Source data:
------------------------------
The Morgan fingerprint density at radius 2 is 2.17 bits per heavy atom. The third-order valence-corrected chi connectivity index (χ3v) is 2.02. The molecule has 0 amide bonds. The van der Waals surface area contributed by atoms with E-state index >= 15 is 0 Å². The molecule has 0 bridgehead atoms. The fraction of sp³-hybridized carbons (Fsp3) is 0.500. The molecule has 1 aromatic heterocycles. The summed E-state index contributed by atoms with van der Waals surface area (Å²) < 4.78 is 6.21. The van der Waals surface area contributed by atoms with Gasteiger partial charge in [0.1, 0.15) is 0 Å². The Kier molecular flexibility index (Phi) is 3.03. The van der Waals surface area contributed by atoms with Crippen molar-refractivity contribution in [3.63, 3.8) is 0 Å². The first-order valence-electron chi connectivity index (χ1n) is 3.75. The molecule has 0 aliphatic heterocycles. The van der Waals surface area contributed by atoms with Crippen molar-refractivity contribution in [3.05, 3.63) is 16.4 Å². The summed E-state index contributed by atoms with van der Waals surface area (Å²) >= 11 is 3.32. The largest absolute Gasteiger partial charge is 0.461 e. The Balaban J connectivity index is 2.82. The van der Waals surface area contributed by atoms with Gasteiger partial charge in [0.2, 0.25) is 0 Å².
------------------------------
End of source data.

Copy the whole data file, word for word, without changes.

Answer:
The Morgan fingerprint density at radius 2 is 2.17 bits per heavy atom. The third-order valence-corrected chi connectivity index (χ3v) is 2.02. The molecule has 0 amide bonds. The van der Waals surface area contributed by atoms with E-state index >= 15 is 0 Å². The molecule has 0 bridgehead atoms. The fraction of sp³-hybridized carbons (Fsp3) is 0.500. The molecule has 1 aromatic heterocycles. The summed E-state index contributed by atoms with van der Waals surface area (Å²) < 4.78 is 6.21. The van der Waals surface area contributed by atoms with Gasteiger partial charge in [0.1, 0.15) is 0 Å². The Kier molecular flexibility index (Phi) is 3.03. The van der Waals surface area contributed by atoms with Crippen molar-refractivity contribution in [3.63, 3.8) is 0 Å². The first-order valence-electron chi connectivity index (χ1n) is 3.75. The molecule has 0 aliphatic heterocycles. The van der Waals surface area contributed by atoms with Crippen molar-refractivity contribution in [3.05, 3.63) is 16.4 Å². The summed E-state index contributed by atoms with van der Waals surface area (Å²) >= 11 is 3.32. The largest absolute Gasteiger partial charge is 0.461 e. The Balaban J connectivity index is 2.82. The van der Waals surface area contributed by atoms with Gasteiger partial charge in [0.2, 0.25) is 0 Å².